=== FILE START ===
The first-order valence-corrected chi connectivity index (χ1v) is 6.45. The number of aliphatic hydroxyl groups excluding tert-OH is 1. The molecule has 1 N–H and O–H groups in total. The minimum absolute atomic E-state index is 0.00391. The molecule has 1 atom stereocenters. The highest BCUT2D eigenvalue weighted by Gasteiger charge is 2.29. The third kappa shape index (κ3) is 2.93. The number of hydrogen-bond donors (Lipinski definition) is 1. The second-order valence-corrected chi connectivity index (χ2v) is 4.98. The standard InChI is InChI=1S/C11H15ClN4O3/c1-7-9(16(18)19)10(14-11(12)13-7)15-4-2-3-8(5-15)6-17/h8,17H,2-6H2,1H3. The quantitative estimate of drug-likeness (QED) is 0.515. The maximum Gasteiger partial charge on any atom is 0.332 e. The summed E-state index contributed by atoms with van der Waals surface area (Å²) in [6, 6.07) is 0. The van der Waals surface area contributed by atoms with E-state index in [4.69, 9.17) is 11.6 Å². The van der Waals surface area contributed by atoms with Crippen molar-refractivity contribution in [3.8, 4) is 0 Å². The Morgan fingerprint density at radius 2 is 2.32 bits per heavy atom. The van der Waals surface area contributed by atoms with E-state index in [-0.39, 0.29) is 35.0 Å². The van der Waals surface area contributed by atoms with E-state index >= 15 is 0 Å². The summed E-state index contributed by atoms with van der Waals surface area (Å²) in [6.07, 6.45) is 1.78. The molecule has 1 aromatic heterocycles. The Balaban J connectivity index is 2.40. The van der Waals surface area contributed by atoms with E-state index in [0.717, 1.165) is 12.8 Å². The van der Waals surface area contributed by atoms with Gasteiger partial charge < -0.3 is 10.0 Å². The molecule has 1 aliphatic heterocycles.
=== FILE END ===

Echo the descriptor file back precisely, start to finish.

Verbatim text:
The first-order valence-corrected chi connectivity index (χ1v) is 6.45. The number of aliphatic hydroxyl groups excluding tert-OH is 1. The molecule has 1 N–H and O–H groups in total. The minimum absolute atomic E-state index is 0.00391. The molecule has 1 atom stereocenters. The highest BCUT2D eigenvalue weighted by Gasteiger charge is 2.29. The third kappa shape index (κ3) is 2.93. The number of hydrogen-bond donors (Lipinski definition) is 1. The second-order valence-corrected chi connectivity index (χ2v) is 4.98. The standard InChI is InChI=1S/C11H15ClN4O3/c1-7-9(16(18)19)10(14-11(12)13-7)15-4-2-3-8(5-15)6-17/h8,17H,2-6H2,1H3. The quantitative estimate of drug-likeness (QED) is 0.515. The maximum Gasteiger partial charge on any atom is 0.332 e. The summed E-state index contributed by atoms with van der Waals surface area (Å²) in [6, 6.07) is 0. The van der Waals surface area contributed by atoms with E-state index in [4.69, 9.17) is 11.6 Å². The van der Waals surface area contributed by atoms with Crippen molar-refractivity contribution in [3.8, 4) is 0 Å². The Morgan fingerprint density at radius 2 is 2.32 bits per heavy atom. The van der Waals surface area contributed by atoms with E-state index in [-0.39, 0.29) is 35.0 Å². The van der Waals surface area contributed by atoms with E-state index >= 15 is 0 Å². The summed E-state index contributed by atoms with van der Waals surface area (Å²) in [6.07, 6.45) is 1.78. The molecule has 1 aromatic heterocycles. The Balaban J connectivity index is 2.40. The van der Waals surface area contributed by atoms with E-state index in [0.717, 1.165) is 12.8 Å². The van der Waals surface area contributed by atoms with Gasteiger partial charge < -0.3 is 10.0 Å². The molecule has 1 aliphatic heterocycles.